To grow well, leeks need a sunny, sheltered area with well-drained, well-prepared soil that has been liberally mixed with manure or fertilizer. For conventional planting, use a dibber to dig a hole 20cm deep, then insert a seedling in the hole and cover it with water to keep it moist. In the right application of this technique, known as ‘puddling in,’ you will end up with large single leeks with perfectly blanched stems.

Seed leek thinly, 1cm (12in) deep, and 15cm (6in) spacing in rows 15cm (6in) apart during the months of March and April. In the event that you don’t have enough space outdoors or merely want a few leeks, you may start them inside in modules and transplant them outside once the weather warms up a little. Each module should have a single seed placed in it.

Optimal development for the majority of leeks requires a long growing season of around 120 to 150 days in addition to at least eight hours of bright sunlight every day for the best results. Some current cultivars may achieve maturity in as little as 90 days, making them the most suitable for Minnesota’s climate and growth conditions than previous generations. In northern climates, seeds should be sown indoors in late February or early March, depending on the season.

Step 3: Planting

Seed compost may be used to start leek plants from seed. Sowing is a straightforward process. Fill pots or trays with potting soil that has been sieved. Sow seeds very thinly to fall apart and push the potting soil up.

Plant two seeds in each of the four cells of a plug tray. Fill up the gaps with more potting soil and water them. Maintain the moisture level of the seedlings as they grow. 

Apply a thin layer of seed compost to the surface and water it in with a rose fitting.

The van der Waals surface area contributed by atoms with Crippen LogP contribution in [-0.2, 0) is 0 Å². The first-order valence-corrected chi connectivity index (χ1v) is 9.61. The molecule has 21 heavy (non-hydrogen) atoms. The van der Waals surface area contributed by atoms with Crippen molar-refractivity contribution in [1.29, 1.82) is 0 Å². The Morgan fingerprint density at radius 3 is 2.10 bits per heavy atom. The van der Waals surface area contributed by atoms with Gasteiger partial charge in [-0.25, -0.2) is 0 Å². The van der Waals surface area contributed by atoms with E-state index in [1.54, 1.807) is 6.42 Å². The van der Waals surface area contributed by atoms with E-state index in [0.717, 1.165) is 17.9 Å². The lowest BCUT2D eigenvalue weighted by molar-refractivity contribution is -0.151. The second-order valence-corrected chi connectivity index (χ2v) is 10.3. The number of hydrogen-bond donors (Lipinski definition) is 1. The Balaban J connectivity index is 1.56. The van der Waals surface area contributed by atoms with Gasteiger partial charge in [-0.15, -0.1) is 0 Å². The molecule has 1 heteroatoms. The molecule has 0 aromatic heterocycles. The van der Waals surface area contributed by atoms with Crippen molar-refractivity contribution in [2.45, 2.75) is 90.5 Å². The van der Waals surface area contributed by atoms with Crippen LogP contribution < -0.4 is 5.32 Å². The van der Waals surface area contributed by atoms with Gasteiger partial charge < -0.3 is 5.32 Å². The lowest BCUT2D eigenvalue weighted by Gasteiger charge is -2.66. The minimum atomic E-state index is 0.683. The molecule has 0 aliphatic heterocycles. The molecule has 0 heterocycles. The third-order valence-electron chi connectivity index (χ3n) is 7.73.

When your seedlings are at least a finger length tall, you may transplant them into your garden. For those who don’t want to cultivate their own leeks, you may buy seedlings already grown and transplant them into your garden.

Leeks should be planted close together, with about a finger length of space between them, and then thin them for soups and pies so that you end up with giant leeks with a gap of about a hand length between them.

Rows should be about the width of a spade blade apart. Remove your seedling leeks from their tray or punnet with care and rinse them well under running water. Reduce the size of the leaves by half, and then reduce the size of the roots by the same amount.

Allowing your young leeks to grow outdoors for one to two weeks will help them get used to their new environment before transplanting them. When they reach a height of 6-8 inches (15-20cm), it is time to plant them.

Then, using an ice block stick or an old butter knife, make a series of tiny holes about a finger length deep and place a seedling into each one. Repeat with the other seeds. Fill your tiny holes with water, but don’t bother trying to backfill them with soil since it will worsen the situation.

Step 4: Caring for Leeks NZ

Although leeks are not picky eaters, it may be necessary to use a soaker hose to keep the soil moist when growing them. Water-soluble plant food should be used to feed your plants one week after being transplanted. Leeks may be picked once they have grown to a point where they are edible.

Keep moisture in the soil by watering plants regularly, especially during dry spells, and hoeing or using a thick mulch to keep weeds out.

Taking the main stems off the plants avoids their growing into unmanageably long and knotted strands. Leeks have a basal plate that produces new leaves, and that’s exactly what you want: a thickening of each seedling to the thickness of a pencil, appropriate for planting out in June or early July once it has grown to a pencil-thickness.